In 2002, a young boy named Bayasaa Bars came to Mayo Clinic from Mongolia for life-saving heart surgery. It was a bit of a miracle for the 14-year-old, who was born with a hole in his heart. Until a surgery in Mongolia at age 8, he hadn't been able to take more than a dozen steps without needing to rest. Even after that surgery, his heart was at risk and he wasn't able to take part in many activities like other kids in his community. Just days after his surgery at Mayo Clinic in Rochester, however, he was up and walking again. And off and running.
In 2014, Bayasaa's return to Rochester also was worthy of a few superlatives. Last year, after a little online sleuthing, he reconnected with his host family -- Mayo Clinic staffers (and sisters) Kim Schmidt, Blood Bank, and Kathi Kaehler, Psychiatry and Psychology, and their parents -- to thank them for what they had done to make his visit to Rochester not only possible but life-changing. Bayasaa also wanted to thank Samaritan's Purse Children’s Heart Project and the church in Rochester, Bethel Lutheran, that sponsored him and two other Mongolian children who traveled with him. And his care team.
That gave the enterprising Schmidt an idea. She asked Bayasaa if he'd be willing to come back to Rochester for a reunion if she could find a way to make it happen. And with some help from her church, she did just that. Bayasaa, now 26, and his fiancé, Enhule Chuluunbatar, arrived in Rochester last week. And Bayasaa, who has learned English in the years since his first visit, had a chance on Tuesday to address some of those who helped him. As he's gotten older, Bayasaa says he's come to understand the significance of what Mayo Clinic, the church, and his host family did for him.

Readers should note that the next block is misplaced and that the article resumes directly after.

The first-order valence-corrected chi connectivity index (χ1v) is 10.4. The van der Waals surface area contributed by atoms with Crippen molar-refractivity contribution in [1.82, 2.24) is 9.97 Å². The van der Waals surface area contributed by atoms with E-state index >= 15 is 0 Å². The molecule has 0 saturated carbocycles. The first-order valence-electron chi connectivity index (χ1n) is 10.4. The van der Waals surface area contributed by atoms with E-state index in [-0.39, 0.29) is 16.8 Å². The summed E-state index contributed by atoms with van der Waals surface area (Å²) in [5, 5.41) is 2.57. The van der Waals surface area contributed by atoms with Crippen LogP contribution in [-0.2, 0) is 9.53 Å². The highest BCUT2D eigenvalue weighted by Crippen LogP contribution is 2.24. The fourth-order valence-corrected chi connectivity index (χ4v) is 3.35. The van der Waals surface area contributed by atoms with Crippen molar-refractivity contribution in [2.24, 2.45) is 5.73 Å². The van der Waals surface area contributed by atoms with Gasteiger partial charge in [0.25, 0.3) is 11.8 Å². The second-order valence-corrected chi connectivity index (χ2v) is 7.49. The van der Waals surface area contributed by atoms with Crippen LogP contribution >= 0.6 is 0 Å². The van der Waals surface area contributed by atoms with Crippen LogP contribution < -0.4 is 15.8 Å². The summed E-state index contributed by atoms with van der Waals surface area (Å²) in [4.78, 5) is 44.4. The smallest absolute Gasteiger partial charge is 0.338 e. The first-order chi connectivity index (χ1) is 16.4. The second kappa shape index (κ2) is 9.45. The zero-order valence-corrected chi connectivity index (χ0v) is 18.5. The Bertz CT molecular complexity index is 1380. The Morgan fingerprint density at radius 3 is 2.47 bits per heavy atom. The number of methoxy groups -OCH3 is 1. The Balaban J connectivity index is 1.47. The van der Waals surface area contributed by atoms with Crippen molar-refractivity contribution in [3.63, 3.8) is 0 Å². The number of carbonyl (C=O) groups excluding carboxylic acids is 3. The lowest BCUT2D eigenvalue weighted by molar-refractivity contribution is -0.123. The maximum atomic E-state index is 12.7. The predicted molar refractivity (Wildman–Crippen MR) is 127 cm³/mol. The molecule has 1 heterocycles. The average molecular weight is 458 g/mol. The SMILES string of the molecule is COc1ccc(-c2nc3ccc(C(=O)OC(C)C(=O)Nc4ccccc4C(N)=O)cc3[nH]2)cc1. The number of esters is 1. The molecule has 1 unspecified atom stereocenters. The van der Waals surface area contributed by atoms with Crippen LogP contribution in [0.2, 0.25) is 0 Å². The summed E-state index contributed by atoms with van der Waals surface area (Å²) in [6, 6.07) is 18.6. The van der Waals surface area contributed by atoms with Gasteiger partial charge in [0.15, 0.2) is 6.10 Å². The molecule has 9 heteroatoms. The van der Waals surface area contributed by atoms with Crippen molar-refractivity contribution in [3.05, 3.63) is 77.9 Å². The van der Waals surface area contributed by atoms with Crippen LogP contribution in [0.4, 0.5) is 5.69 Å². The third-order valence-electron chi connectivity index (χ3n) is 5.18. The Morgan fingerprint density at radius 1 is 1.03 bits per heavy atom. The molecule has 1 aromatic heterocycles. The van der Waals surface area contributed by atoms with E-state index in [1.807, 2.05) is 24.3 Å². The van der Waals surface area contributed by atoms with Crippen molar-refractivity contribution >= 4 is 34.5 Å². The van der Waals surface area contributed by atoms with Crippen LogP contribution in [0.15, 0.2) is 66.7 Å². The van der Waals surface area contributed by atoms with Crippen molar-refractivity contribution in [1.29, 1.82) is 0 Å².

"People at the church, they were really, really caring about me," he says. "The Mayo Clinic and the staff were really nice to me, as well as the others. That's a really good feeling you get from here." And his host family? "It meant, to me, the world," he says. "If Samaritan's Purse kept us in hotels, maybe we cannot get such a good feeling. The host families are really good about what they're teaching you … Maybe in the future, I want to be one of them."
Schmidt and Kaehler are quick to say the experience was just as meaningful for them. And it gave them an opportunity to see Mayo Clinic through a different lens. "It was great for me to see their reactions to our staff and how appreciative they were of everything," Schmidt says. "And I felt the same way. I was so proud to be a Mayo employee because they took such good care of the children and their families."
Bayasaa also got to meet the surgeon who repaired his heart, Joseph Dearani, M.D. Asked what he wanted to share with Dr. Dearani, Bayasaa told us, "I just want to say really, 'Thank you from my heart, and really thank you from my family. You are doing the best job. You are giving life to children … you are a gifted person to the world."
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